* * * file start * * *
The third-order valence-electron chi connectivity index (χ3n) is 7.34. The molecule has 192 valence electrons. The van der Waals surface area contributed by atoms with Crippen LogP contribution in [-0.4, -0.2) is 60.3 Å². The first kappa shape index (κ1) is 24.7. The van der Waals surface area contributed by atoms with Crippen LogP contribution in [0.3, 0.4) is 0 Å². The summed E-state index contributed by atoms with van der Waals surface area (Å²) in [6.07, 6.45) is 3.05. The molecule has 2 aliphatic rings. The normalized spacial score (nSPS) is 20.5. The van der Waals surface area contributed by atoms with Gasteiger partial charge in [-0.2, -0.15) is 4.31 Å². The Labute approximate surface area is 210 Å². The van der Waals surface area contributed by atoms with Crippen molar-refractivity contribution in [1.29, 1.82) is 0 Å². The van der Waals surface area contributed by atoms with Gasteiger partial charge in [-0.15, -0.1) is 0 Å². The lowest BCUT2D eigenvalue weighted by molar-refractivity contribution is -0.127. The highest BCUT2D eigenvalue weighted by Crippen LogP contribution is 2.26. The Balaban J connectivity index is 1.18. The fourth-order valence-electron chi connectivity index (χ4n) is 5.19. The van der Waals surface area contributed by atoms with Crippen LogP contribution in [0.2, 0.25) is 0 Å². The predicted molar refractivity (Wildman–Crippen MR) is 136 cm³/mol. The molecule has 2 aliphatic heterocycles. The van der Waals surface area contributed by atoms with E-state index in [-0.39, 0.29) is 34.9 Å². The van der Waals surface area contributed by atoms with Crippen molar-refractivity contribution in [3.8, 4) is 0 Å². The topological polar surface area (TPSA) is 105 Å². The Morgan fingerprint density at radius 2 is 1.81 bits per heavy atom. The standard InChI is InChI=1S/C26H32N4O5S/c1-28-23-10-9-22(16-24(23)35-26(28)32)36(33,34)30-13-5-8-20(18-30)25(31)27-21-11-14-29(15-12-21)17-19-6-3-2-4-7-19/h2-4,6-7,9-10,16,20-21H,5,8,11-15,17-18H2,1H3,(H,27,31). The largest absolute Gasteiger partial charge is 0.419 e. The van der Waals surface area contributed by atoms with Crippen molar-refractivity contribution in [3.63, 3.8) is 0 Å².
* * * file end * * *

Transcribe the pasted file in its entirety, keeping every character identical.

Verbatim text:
The third-order valence-electron chi connectivity index (χ3n) is 7.34. The molecule has 192 valence electrons. The van der Waals surface area contributed by atoms with Crippen LogP contribution in [-0.4, -0.2) is 60.3 Å². The first kappa shape index (κ1) is 24.7. The van der Waals surface area contributed by atoms with Crippen LogP contribution in [0.3, 0.4) is 0 Å². The summed E-state index contributed by atoms with van der Waals surface area (Å²) in [6.07, 6.45) is 3.05. The molecule has 2 aliphatic rings. The normalized spacial score (nSPS) is 20.5. The van der Waals surface area contributed by atoms with Gasteiger partial charge in [-0.2, -0.15) is 4.31 Å². The Labute approximate surface area is 210 Å². The van der Waals surface area contributed by atoms with Crippen molar-refractivity contribution in [1.29, 1.82) is 0 Å². The van der Waals surface area contributed by atoms with Gasteiger partial charge in [-0.15, -0.1) is 0 Å². The lowest BCUT2D eigenvalue weighted by molar-refractivity contribution is -0.127. The highest BCUT2D eigenvalue weighted by Crippen LogP contribution is 2.26. The Balaban J connectivity index is 1.18. The fourth-order valence-electron chi connectivity index (χ4n) is 5.19. The van der Waals surface area contributed by atoms with Crippen LogP contribution in [0.2, 0.25) is 0 Å². The predicted molar refractivity (Wildman–Crippen MR) is 136 cm³/mol. The molecule has 2 aliphatic heterocycles. The van der Waals surface area contributed by atoms with E-state index in [-0.39, 0.29) is 34.9 Å². The van der Waals surface area contributed by atoms with Crippen molar-refractivity contribution in [3.8, 4) is 0 Å². The topological polar surface area (TPSA) is 105 Å². The Morgan fingerprint density at radius 2 is 1.81 bits per heavy atom. The standard InChI is InChI=1S/C26H32N4O5S/c1-28-23-10-9-22(16-24(23)35-26(28)32)36(33,34)30-13-5-8-20(18-30)25(31)27-21-11-14-29(15-12-21)17-19-6-3-2-4-7-19/h2-4,6-7,9-10,16,20-21H,5,8,11-15,17-18H2,1H3,(H,27,31). The largest absolute Gasteiger partial charge is 0.419 e. The van der Waals surface area contributed by atoms with Crippen molar-refractivity contribution in [3.63, 3.8) is 0 Å².